Compensatory Cognitive Training Helps Patients with Psychosis

Compensatory Cognitive Training Helps Patients With Psychosis

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By Will Boggs, MD

NEW YORK (Reuters Health) Aug 14 – Compensatory cognitive training (CCT) improves cognitive performance and functional outcomes in patients with psychosis, according to a new trial.

“CCT and other psychosocial treatments are showing real promise for treating the cognitive deficits, negative symptoms, and functional impairments of schizophrenia,” Dr. Elizabeth W. Twamley from University of California, San Diego, told Reuters Health by email.

“My hope is that in the next 50 years, psychosocial treatments will become a mainstay of treatment for schizophrenia, along with the antipsychotic medications that have been the mainstay of treatment for the last 50 years,” she added.

Dr. Twamley and colleagues created and pilot-tested a cognitive training intervention based on compensatory strategies, such as calendar use, self-talk, note taking, and a 6-step problem-solving method. They randomly assigned 69 outpatients with primary psychotic disorders to either cognitive training and standard pharmacotherapy or drugs alone.

The findings were published online August 7 in the Journal of Clinical Psychiatry.

Compared with controls, participants in the CCT program demonstrated significant improvements in attention and verbal memory at the 3-month follow-up, as well as a trend toward improved prospective memory.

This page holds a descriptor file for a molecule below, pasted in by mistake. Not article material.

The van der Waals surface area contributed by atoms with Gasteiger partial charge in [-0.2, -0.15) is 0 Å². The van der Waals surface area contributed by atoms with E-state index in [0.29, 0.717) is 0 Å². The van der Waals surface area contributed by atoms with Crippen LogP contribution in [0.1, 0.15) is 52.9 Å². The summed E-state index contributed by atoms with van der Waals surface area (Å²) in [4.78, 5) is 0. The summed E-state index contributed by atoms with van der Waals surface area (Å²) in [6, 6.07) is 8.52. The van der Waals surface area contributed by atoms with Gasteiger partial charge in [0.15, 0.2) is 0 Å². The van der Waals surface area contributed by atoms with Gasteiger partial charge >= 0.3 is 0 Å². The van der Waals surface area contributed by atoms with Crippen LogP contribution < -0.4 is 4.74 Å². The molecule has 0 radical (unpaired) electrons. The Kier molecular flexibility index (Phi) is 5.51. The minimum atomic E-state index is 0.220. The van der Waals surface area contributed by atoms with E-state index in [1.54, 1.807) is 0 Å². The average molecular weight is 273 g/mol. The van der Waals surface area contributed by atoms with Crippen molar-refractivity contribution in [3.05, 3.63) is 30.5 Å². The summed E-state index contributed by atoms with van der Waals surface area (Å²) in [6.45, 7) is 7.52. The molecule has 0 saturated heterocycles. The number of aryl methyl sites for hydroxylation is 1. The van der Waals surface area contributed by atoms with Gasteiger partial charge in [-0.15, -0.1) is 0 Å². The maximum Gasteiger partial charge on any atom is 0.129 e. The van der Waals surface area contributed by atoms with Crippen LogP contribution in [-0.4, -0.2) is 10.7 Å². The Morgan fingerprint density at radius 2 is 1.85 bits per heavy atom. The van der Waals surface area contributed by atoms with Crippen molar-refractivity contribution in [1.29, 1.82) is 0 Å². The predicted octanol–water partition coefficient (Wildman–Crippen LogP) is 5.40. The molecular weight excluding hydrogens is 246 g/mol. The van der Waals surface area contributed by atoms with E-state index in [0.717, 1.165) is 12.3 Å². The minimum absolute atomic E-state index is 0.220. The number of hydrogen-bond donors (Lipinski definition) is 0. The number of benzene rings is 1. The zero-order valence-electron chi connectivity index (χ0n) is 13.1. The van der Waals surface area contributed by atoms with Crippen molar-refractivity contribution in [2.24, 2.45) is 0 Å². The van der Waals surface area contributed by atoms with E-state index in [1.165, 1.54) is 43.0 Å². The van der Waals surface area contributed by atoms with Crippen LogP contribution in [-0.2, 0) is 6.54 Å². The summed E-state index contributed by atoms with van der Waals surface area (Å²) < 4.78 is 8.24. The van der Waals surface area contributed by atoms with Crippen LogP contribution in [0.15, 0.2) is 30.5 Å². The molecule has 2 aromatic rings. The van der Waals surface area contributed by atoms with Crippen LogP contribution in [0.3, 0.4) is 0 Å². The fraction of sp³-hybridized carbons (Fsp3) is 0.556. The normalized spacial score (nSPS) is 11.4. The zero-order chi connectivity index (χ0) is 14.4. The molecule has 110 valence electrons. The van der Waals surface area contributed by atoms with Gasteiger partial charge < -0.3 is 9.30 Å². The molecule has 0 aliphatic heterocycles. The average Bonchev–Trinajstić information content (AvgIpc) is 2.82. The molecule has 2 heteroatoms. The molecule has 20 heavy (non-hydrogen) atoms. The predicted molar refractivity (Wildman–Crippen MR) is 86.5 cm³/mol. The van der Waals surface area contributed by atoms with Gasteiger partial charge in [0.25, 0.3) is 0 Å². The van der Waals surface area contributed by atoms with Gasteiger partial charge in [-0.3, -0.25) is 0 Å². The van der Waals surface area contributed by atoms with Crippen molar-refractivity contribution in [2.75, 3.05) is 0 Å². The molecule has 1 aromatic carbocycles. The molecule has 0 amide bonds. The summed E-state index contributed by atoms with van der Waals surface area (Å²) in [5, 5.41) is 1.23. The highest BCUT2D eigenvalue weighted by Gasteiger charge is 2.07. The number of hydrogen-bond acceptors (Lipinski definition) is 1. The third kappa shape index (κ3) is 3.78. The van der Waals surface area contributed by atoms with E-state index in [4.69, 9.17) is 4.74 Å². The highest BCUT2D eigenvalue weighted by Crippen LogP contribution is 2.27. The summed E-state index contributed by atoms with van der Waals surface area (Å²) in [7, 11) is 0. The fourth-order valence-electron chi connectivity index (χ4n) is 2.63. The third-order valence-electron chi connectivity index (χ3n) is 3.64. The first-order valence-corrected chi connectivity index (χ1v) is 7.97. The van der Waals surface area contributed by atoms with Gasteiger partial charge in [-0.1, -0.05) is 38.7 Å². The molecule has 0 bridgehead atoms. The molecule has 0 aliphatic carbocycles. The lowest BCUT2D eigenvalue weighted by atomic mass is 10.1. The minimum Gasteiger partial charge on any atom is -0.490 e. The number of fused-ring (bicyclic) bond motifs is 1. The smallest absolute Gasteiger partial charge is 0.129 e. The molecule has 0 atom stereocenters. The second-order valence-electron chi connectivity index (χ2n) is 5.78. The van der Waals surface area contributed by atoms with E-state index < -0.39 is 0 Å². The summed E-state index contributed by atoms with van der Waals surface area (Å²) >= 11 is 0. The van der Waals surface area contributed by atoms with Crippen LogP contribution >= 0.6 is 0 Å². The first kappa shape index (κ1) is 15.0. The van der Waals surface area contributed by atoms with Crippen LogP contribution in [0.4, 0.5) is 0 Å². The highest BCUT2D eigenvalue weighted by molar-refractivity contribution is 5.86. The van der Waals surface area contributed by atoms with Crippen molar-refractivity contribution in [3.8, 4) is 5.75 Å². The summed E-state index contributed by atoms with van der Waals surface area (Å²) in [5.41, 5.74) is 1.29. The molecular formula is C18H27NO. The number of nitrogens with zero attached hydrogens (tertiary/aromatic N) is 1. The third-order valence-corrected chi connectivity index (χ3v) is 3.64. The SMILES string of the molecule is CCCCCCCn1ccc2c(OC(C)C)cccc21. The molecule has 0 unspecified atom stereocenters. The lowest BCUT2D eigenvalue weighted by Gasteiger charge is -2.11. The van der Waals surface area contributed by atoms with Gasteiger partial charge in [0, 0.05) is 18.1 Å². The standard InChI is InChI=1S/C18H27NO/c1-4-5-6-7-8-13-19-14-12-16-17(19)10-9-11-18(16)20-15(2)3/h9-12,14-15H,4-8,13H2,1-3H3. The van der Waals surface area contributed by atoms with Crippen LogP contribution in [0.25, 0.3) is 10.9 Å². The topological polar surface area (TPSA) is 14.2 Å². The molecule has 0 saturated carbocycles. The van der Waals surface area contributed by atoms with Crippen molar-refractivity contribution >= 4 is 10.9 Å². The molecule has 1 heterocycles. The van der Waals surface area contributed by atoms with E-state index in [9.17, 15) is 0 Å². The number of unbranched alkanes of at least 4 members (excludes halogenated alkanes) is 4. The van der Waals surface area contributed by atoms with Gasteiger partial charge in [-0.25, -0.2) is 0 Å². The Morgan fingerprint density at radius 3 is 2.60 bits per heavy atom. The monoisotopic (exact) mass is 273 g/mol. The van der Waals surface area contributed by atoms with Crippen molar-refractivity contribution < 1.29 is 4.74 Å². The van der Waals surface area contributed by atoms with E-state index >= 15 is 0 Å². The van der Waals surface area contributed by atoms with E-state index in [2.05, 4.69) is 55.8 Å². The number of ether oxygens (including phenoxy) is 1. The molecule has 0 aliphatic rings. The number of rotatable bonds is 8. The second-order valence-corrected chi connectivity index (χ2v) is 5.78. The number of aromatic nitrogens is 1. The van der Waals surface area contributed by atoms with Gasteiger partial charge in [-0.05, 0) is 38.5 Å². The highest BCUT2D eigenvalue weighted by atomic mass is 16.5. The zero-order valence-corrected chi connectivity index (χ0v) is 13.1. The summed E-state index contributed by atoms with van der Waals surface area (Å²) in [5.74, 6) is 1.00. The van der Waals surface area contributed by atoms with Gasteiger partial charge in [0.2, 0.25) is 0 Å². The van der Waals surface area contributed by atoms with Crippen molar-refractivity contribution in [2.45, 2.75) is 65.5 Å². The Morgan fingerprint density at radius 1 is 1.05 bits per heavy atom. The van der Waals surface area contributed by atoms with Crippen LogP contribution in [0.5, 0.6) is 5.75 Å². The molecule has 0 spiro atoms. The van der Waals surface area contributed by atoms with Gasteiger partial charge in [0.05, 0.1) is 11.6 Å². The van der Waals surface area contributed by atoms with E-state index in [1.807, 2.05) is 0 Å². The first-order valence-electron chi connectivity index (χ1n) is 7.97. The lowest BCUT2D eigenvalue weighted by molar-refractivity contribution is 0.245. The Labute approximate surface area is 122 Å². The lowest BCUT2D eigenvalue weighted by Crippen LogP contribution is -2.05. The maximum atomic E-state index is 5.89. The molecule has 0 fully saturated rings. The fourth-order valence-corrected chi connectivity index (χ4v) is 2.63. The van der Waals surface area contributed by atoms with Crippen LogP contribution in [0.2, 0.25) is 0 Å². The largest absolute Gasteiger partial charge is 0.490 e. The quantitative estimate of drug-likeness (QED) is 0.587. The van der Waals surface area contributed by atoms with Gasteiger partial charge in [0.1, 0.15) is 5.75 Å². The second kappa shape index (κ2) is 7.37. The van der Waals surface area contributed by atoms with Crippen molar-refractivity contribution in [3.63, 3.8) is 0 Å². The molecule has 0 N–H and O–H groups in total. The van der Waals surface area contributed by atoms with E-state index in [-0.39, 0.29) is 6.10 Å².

CCT also boosted functional capacity such as household and shopping skills measured in role-play scenarios at the 3-month follow-up.

What’s more, Dr. Twamley and her colleagues found significant improvements in negative symptoms at post-treatment and 3-month follow-up, as well as significantly improved subjective quality of life at the 3-month follow-up.

CCT participants reported fewer cognitive problems and used more cognitive strategies than did standard pharmacotherapy participants.

“We consistently and overtly linked the CCT strategies to each participant’s real-world goals,” Dr. Twamley said. “From the man who used his calendar to track his glucose levels, to the woman who used flashcards to learn the names of her new friends in AA, the ability of our participants to creatively apply the CCT strategies to their own circumstances was really impressive.”

“The CCT manual was designed to be easy to deliver without extensive training,” Dr. Twamley explained. “To make it even easier for clinicians, we’ve created a therapist version of the manual that has tips on the back sides of the pages. The front sides of the pages are identical to the client version of the manual, so therapists and clients are literally on the same page during sessions.”

She added, “In our current NIMH-funded studies, we’re conducting randomized controlled trials comparing CCT to robust control conditions that match CCT for therapist time, so we’ll be able to demonstrate that the effects of CCT aren’t due to non-specific therapeutic factors. We’re also studying CCT in the context of supported employment and in other populations, such as people with first-episode psychosis and veterans with traumatic brain injury.”


J Clin Psychiatry 2012.

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